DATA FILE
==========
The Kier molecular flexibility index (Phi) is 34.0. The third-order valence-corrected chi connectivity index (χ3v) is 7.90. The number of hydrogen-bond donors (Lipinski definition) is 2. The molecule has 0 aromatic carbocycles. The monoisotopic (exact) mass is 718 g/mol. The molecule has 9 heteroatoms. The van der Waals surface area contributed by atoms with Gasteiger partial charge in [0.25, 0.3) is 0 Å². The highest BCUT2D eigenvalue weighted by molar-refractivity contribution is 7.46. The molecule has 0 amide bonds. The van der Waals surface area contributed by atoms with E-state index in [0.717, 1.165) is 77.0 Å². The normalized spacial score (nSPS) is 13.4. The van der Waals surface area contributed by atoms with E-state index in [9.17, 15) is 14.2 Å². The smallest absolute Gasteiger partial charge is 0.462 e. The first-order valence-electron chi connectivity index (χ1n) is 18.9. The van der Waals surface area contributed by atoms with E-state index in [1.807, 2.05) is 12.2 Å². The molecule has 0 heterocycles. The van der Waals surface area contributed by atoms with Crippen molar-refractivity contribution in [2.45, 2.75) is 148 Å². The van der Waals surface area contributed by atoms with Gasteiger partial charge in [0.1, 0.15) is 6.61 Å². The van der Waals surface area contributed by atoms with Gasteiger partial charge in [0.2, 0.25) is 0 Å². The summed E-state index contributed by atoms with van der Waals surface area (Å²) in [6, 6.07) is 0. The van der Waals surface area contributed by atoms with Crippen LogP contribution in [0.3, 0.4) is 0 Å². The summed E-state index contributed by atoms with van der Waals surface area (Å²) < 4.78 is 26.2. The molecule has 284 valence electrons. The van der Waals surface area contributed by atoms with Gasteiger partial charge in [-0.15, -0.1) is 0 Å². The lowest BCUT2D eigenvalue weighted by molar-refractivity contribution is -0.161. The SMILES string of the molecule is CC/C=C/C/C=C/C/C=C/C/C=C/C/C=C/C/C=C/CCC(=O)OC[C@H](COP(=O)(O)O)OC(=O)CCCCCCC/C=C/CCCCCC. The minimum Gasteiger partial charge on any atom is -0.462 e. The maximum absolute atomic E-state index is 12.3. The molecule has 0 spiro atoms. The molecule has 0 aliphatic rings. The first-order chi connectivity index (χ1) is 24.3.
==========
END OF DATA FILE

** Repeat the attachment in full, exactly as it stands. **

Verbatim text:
The Kier molecular flexibility index (Phi) is 34.0. The third-order valence-corrected chi connectivity index (χ3v) is 7.90. The number of hydrogen-bond donors (Lipinski definition) is 2. The molecule has 0 aromatic carbocycles. The monoisotopic (exact) mass is 718 g/mol. The molecule has 9 heteroatoms. The van der Waals surface area contributed by atoms with Gasteiger partial charge in [0.25, 0.3) is 0 Å². The highest BCUT2D eigenvalue weighted by molar-refractivity contribution is 7.46. The molecule has 0 amide bonds. The van der Waals surface area contributed by atoms with E-state index in [0.717, 1.165) is 77.0 Å². The normalized spacial score (nSPS) is 13.4. The van der Waals surface area contributed by atoms with E-state index in [9.17, 15) is 14.2 Å². The smallest absolute Gasteiger partial charge is 0.462 e. The first-order valence-electron chi connectivity index (χ1n) is 18.9. The van der Waals surface area contributed by atoms with E-state index in [1.807, 2.05) is 12.2 Å². The molecule has 0 heterocycles. The van der Waals surface area contributed by atoms with Crippen molar-refractivity contribution in [2.45, 2.75) is 148 Å². The van der Waals surface area contributed by atoms with Gasteiger partial charge in [0.1, 0.15) is 6.61 Å². The van der Waals surface area contributed by atoms with Gasteiger partial charge in [0.2, 0.25) is 0 Å². The summed E-state index contributed by atoms with van der Waals surface area (Å²) in [6, 6.07) is 0. The van der Waals surface area contributed by atoms with Crippen LogP contribution in [0.3, 0.4) is 0 Å². The summed E-state index contributed by atoms with van der Waals surface area (Å²) < 4.78 is 26.2. The molecule has 284 valence electrons. The van der Waals surface area contributed by atoms with Gasteiger partial charge in [-0.15, -0.1) is 0 Å². The lowest BCUT2D eigenvalue weighted by molar-refractivity contribution is -0.161. The SMILES string of the molecule is CC/C=C/C/C=C/C/C=C/C/C=C/C/C=C/C/C=C/CCC(=O)OC[C@H](COP(=O)(O)O)OC(=O)CCCCCCC/C=C/CCCCCC. The minimum Gasteiger partial charge on any atom is -0.462 e. The maximum absolute atomic E-state index is 12.3. The molecule has 0 spiro atoms. The molecule has 0 aliphatic rings. The first-order chi connectivity index (χ1) is 24.3.